It's a happy birthday for Lu, the Homosassa hippo who just turned 59

The hippopotamus has lived most of his life at Citrus County's Ellie Schiller Homosassa Springs Wildlife State Park.

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click to enlarge Lu, Citrus county's longtime resident hippo, turned 59 this week. Ellie Schiller Homosassa Springs Wildlife State Park threw her two parties. She's kind of a big deal... figuratively *and* literally. - Ellie Schiller Homosassa Springs Wildlife State Park, via Facebook
Ellie Schiller Homosassa Springs Wildlife State Park, via Facebook
Lu, Citrus county's longtime resident hippo, turned 59 this week. Ellie Schiller Homosassa Springs Wildlife State Park threw her two parties. She's kind of a big deal... figuratively *and* literally.

His real name is Lucifer — hippos, after all, can be deadly (they kill around 3,000 people every year, whereas sharks, on average, kill under 100 people and alligators have only killed 22 people — in Florida — since the 1940s) — but you can call him Lu.

Lu isn't your average hippo; rather than grazing on up to 80 pounds of grass every day in sub-Saharan Africa, he lives at Ellie Schiller Homosassa Springs Wildlife State Park. Like all hippos, he's a vegetarian and the folks at Homosassa Springs say she loves watermelon.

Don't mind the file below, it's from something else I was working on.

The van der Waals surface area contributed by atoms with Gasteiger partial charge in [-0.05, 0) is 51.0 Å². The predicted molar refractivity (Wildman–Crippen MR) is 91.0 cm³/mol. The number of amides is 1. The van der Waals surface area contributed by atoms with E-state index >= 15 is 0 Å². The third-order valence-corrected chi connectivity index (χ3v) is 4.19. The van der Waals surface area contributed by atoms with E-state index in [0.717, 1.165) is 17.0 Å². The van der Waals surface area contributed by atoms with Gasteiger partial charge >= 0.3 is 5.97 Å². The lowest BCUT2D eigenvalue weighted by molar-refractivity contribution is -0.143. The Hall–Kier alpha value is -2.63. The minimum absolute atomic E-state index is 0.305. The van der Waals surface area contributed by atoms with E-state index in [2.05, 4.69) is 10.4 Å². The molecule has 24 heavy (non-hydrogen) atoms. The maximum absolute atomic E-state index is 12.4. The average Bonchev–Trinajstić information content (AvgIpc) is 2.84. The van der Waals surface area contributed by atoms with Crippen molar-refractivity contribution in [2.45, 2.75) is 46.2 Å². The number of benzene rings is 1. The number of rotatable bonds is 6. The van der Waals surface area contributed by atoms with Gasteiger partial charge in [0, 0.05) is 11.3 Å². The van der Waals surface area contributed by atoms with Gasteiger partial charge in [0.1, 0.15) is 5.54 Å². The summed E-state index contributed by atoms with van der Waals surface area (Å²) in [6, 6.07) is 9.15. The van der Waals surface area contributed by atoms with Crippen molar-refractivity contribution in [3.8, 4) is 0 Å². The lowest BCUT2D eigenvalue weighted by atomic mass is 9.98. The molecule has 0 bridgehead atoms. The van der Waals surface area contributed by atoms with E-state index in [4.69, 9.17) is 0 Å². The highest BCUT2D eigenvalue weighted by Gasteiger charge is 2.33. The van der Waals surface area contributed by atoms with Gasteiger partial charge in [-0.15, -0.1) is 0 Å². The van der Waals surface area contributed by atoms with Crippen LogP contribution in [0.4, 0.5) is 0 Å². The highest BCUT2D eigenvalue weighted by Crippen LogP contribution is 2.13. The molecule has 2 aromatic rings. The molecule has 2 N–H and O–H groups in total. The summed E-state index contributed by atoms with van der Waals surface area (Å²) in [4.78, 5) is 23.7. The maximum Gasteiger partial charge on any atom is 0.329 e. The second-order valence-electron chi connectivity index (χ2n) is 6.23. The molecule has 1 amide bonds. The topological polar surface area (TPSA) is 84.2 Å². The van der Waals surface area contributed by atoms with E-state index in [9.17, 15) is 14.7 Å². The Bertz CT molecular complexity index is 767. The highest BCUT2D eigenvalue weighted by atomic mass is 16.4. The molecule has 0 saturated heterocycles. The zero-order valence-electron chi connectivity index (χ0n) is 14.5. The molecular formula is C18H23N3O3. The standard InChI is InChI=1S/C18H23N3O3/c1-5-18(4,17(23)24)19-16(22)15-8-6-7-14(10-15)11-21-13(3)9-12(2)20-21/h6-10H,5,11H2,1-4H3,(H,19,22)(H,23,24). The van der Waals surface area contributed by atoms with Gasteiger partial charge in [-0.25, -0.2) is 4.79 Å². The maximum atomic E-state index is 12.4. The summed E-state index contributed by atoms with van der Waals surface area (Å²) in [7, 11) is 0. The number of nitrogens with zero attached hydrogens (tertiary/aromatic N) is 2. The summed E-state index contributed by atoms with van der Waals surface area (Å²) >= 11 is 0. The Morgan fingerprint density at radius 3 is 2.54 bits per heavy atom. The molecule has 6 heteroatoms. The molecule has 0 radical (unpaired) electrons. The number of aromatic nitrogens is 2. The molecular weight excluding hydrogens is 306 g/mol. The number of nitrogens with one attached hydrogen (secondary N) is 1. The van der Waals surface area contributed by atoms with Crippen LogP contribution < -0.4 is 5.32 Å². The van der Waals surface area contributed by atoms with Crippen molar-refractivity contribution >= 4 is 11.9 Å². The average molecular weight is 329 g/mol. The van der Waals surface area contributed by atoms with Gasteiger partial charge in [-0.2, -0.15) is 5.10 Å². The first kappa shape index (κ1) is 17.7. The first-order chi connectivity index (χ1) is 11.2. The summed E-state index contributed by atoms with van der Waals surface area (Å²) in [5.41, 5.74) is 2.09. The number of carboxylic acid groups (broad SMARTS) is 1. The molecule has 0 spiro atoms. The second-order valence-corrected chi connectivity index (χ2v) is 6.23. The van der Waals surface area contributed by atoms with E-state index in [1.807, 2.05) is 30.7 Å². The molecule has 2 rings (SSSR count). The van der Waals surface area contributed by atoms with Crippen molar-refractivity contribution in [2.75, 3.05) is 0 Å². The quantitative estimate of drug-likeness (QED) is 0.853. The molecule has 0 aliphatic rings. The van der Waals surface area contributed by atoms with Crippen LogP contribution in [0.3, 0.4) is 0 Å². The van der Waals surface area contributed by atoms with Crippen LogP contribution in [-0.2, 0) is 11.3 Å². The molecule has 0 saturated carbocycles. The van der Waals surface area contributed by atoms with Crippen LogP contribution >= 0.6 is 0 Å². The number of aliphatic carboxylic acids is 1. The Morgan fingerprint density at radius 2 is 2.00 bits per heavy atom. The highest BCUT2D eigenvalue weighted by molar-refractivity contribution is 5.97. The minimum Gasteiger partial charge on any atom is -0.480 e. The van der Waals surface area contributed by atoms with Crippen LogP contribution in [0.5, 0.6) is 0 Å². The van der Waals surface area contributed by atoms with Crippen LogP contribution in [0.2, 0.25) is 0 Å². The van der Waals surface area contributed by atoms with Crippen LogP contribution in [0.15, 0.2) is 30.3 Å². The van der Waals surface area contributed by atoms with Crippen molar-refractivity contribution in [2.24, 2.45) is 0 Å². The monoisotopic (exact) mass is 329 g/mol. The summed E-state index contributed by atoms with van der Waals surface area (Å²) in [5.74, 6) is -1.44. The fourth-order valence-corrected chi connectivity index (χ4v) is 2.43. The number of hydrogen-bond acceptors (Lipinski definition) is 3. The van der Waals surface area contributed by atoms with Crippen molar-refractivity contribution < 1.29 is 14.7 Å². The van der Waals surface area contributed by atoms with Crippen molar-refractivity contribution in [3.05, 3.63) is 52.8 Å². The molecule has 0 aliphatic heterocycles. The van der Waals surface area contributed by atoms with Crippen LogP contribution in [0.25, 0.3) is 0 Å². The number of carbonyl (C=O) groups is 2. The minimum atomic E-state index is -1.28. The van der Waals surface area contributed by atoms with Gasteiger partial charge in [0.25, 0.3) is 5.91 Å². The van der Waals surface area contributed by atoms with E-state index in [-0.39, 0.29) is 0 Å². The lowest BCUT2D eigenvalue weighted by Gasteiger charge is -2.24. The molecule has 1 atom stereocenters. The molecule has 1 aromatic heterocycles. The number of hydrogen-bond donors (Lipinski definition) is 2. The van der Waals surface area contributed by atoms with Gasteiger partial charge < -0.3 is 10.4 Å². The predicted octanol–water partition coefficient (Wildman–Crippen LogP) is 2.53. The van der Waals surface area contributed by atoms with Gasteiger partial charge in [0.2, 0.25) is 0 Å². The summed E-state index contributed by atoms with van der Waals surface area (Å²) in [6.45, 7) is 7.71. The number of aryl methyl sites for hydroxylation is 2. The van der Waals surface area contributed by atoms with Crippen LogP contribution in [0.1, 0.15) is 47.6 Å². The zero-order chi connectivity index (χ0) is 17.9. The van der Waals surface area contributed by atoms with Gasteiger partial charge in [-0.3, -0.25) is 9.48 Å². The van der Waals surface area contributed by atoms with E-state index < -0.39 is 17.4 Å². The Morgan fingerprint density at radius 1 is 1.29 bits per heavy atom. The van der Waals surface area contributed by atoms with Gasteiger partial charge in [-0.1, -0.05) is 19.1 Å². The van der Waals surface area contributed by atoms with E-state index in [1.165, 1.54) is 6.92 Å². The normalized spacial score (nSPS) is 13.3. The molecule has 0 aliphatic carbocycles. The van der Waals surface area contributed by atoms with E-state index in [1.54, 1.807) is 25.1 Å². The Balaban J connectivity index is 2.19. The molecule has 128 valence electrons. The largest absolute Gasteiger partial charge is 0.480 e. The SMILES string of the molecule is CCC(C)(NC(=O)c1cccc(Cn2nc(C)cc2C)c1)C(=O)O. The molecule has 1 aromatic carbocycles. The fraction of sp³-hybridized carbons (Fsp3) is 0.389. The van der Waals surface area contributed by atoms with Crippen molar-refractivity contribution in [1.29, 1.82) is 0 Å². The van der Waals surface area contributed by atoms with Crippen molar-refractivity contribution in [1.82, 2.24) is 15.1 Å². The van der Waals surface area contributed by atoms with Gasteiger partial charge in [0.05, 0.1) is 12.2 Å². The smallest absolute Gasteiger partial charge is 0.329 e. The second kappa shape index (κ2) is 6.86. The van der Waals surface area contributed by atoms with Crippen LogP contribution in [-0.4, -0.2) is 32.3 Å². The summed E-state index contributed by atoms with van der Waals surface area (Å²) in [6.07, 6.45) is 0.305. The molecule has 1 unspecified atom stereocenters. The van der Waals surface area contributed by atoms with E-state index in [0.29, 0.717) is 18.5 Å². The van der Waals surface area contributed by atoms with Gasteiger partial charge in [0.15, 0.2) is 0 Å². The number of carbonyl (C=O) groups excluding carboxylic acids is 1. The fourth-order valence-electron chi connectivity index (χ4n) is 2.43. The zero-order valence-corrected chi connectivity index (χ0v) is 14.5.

The park celebrates his "birthday" every year on Jan. 28, and yesterday was no exception, with not one, but two celebrations that included — you guessed it — Hyppo Gourmet Ice Pops. Lu's kind of a big deal; Florida Governor Lawton Chiles made him a citizen in 1989, when Florida changed laws about allowing non-native animals in captivity at state parks. The park says Lu is 59, which is not bad for a hippo (they only live about 40 years in the wild).

Lu came to live at the park in the mid-1960s with Ivan Tors Animal Actors. Tors produced shows like Flipper and SeaHunt; many of his animals lived at Homosassa Springs when not working on a show. Perhaps the most famous — if you don't count Lu, of course — was a bear named Buck, who worked as a stand-in for Ben on Gentle Ben.

Now, arm yourself with some random trivia about hippos: They can run at speeds of up to 14 mph (they can't run at that speed for any length of time, though, which is probably why the phrase "quick like a hippo" never caught on). Hippopotamus have two collective nouns: bloat and school. They can weigh up to four tons. They get their name from the ancient Greek for "river horse" and it's an apt name — they spend up to 16 hours a day in the water. Here's our favorite one, though: for a long time people believed hippos sweated blood. Nope. They do secrete red, oily liquid, though — and it acts as a sunblock.

And now our least favorite fact: The species is in decline, thanks to — you guessed it — humans who want their ivory, meat or land. Here's one way to help.

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About The Author

Cathy Salustri

Cathy's portfolio includes pieces for Visit Florida, USA Today and regional and local press. In 2016, UPF published Backroads of Paradise, her travel narrative about retracing the WPA-era Florida driving tours that was featured in The New York Times. Cathy speaks about Florida history for the Osher Lifelong Learning...
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